Helicopter Parenting – Why You NEED To Let Your Children Be Free
By Lindsay Sibson
Are you a parent?
Let me just start by saying that you deserve the BIGGEST, shiniest (insert here – gold star, pat on the back, glass of wine…) this universe has to offer! Being a parent is one of the toughest, craziest, most rewarding, demanding, NONSTOP jobs out there.
But sometimes, parenting can become a little TOO nonstop.
Cue in the helicopter parent!
What is a helicopter parent? It’s a parent who always keeps his/her children within arm’s reach and consists of:
- Doing for children what they can do for themselves.
- Doing for children what they can almost do for themselves.
- Making parental decisions based on their own (the parents) ego.
The term was introduced in the late 1960’s, but didn’t gain popularity until the 2000’s. As the popularity of cellphones increased, so did the need for parents to be constantly checking in on their spawn. Some even refer to cellphones as “the world’s longest umbilical cord.”
Signs Of Helicopter Parenting:
1. Spoiling Children – Always giving your child what he/she wants.
2. Inability To Let Go – Unable to focus when your child is at school or participating in other activities.
3. Lobbying – Defending your child instead of allowing him/her to make mistakes and learn.
4. Watchdogging – Keeping “an eye” on your child at ALL times.
5. Helping Too Much With Homework – Offering too much assistance and doing homework for him/her.
6. Too Much Praise – Not allowing your child to experience failure, which can lead to narcissism.
I’ve seen it many times throughout my career as a Director of an Early Learning Center. Part of me totally empathizes with the care and concern parents put into leaving their child at a school (it’s your baby, afterall!). However, sometimes a kid just needs to “be a kid” and explore without the parent hovering around and directing EVERY single little move. It’s nearly impossible for a child to become independent, confident and responsible in that type of environment.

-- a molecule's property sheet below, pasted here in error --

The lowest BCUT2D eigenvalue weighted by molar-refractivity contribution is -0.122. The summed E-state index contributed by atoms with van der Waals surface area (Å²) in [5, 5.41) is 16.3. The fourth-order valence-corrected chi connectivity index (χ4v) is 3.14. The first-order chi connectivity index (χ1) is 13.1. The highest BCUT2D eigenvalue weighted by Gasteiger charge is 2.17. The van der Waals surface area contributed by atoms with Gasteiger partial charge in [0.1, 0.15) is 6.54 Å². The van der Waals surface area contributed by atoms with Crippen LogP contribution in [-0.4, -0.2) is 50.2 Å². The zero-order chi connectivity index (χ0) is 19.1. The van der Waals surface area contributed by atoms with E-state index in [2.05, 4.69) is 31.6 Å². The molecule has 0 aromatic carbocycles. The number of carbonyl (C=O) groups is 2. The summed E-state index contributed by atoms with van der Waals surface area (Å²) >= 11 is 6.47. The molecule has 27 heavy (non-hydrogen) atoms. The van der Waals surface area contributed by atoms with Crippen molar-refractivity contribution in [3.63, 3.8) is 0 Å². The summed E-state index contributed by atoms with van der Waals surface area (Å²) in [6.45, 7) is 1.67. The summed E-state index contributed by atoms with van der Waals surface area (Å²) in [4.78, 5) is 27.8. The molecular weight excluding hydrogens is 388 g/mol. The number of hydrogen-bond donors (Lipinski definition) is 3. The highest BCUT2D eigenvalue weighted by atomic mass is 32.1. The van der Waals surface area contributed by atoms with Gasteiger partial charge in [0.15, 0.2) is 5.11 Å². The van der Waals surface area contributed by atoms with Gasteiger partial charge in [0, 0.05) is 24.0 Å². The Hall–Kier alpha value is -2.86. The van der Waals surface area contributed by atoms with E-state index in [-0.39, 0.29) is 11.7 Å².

A study conducted by Yellowbrick, a psychology treatment program, found that helicopter parenting has the following effects on children as they enter their teenage years. The survey consisted of 100,000 college students and, based on the results, concluded that:
- 84% felt overwhelmed by responsibilities
- 60.5% felt sad
- 57% felt lonely
- 51% felt anxious
It’s no secret that your experience growing up in your childhood years has a profound impact on your adult life. Helicopter parenting can have some lasting negative affects such as:
- Higher levels of depression and feeling less satisfied with life.
- Helicopter parenting is associated with low self-worth.
- Less self-reliance.
- Increased tendency to engage in risky behaviors (smoking/ binge drinking).
If you are worried that you are helicoptering your children, what should you do as a parent? How should you be parenting?
EXACTLY how you want to. THAT’S HOW.
These are all just opinions and research conducted by people you don’t know. It’s important to learn and educate yourself on the variety of parenting methods and techniques “out there,” but ultimately, YOU are the parent and you are the one who decides what is best for you and your child.
We aren’t here to tell you how to parent. We only ask that you keep in mind that your children are individuals in a world where unique originality is a profound highlight of what living means. Let your children explore, let them learn, let them make mistakes. All of these things will help them blossom into the beautiful individuals you have so lovingly nurtured and raised.
Lindsay Sibson turned her lifelong dream of traveling the world into a reality when she first stepped on a plan in April of 2014. With the simple intention of learning more about this beautiful world, she stepped away from corporate America to explore an alternative lifestyle of long term international travel, volunteering, blogging and pursuing a blissfully happy and fulfilling way of life.
Lindsay documents her journey in hopes of empowering others to find their passion, reignite their spark and freshen their outlook on life. Connect with her on her website and follow her travels on Instagram (https://www.instagram.com/_traveloholic_).
Through her blog, Lindsay documents her journey in hopes of empowering others to find their passion, reignite their spark and freshen their outlook on life.
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